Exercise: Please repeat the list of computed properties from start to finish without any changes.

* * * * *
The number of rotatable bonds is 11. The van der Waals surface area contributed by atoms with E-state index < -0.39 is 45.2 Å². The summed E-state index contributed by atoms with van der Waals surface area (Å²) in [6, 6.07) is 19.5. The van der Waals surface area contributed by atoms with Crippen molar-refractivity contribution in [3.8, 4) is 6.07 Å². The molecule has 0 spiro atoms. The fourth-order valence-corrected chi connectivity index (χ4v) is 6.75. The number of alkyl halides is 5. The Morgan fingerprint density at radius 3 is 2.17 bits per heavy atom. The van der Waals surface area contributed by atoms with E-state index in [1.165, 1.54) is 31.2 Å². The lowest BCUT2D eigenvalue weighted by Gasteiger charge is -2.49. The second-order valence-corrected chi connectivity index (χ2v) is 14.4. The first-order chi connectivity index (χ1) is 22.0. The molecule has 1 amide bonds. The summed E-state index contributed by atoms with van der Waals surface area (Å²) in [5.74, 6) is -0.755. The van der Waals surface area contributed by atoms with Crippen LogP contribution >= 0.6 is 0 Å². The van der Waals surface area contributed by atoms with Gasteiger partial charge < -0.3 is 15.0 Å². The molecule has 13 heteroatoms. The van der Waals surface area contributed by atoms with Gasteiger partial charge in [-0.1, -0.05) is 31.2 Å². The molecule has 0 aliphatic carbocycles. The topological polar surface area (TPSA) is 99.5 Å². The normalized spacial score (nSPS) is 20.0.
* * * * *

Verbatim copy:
The number of rotatable bonds is 11. The van der Waals surface area contributed by atoms with E-state index < -0.39 is 45.2 Å². The summed E-state index contributed by atoms with van der Waals surface area (Å²) in [6, 6.07) is 19.5. The van der Waals surface area contributed by atoms with Crippen molar-refractivity contribution in [3.8, 4) is 6.07 Å². The molecule has 0 spiro atoms. The fourth-order valence-corrected chi connectivity index (χ4v) is 6.75. The number of alkyl halides is 5. The Morgan fingerprint density at radius 3 is 2.17 bits per heavy atom. The van der Waals surface area contributed by atoms with E-state index in [1.165, 1.54) is 31.2 Å². The lowest BCUT2D eigenvalue weighted by Gasteiger charge is -2.49. The second-order valence-corrected chi connectivity index (χ2v) is 14.4. The first-order chi connectivity index (χ1) is 22.0. The molecule has 1 amide bonds. The summed E-state index contributed by atoms with van der Waals surface area (Å²) in [5.74, 6) is -0.755. The van der Waals surface area contributed by atoms with Crippen LogP contribution >= 0.6 is 0 Å². The van der Waals surface area contributed by atoms with Gasteiger partial charge < -0.3 is 15.0 Å². The molecule has 13 heteroatoms. The van der Waals surface area contributed by atoms with Gasteiger partial charge in [-0.1, -0.05) is 31.2 Å². The molecule has 0 aliphatic carbocycles. The topological polar surface area (TPSA) is 99.5 Å². The normalized spacial score (nSPS) is 20.0.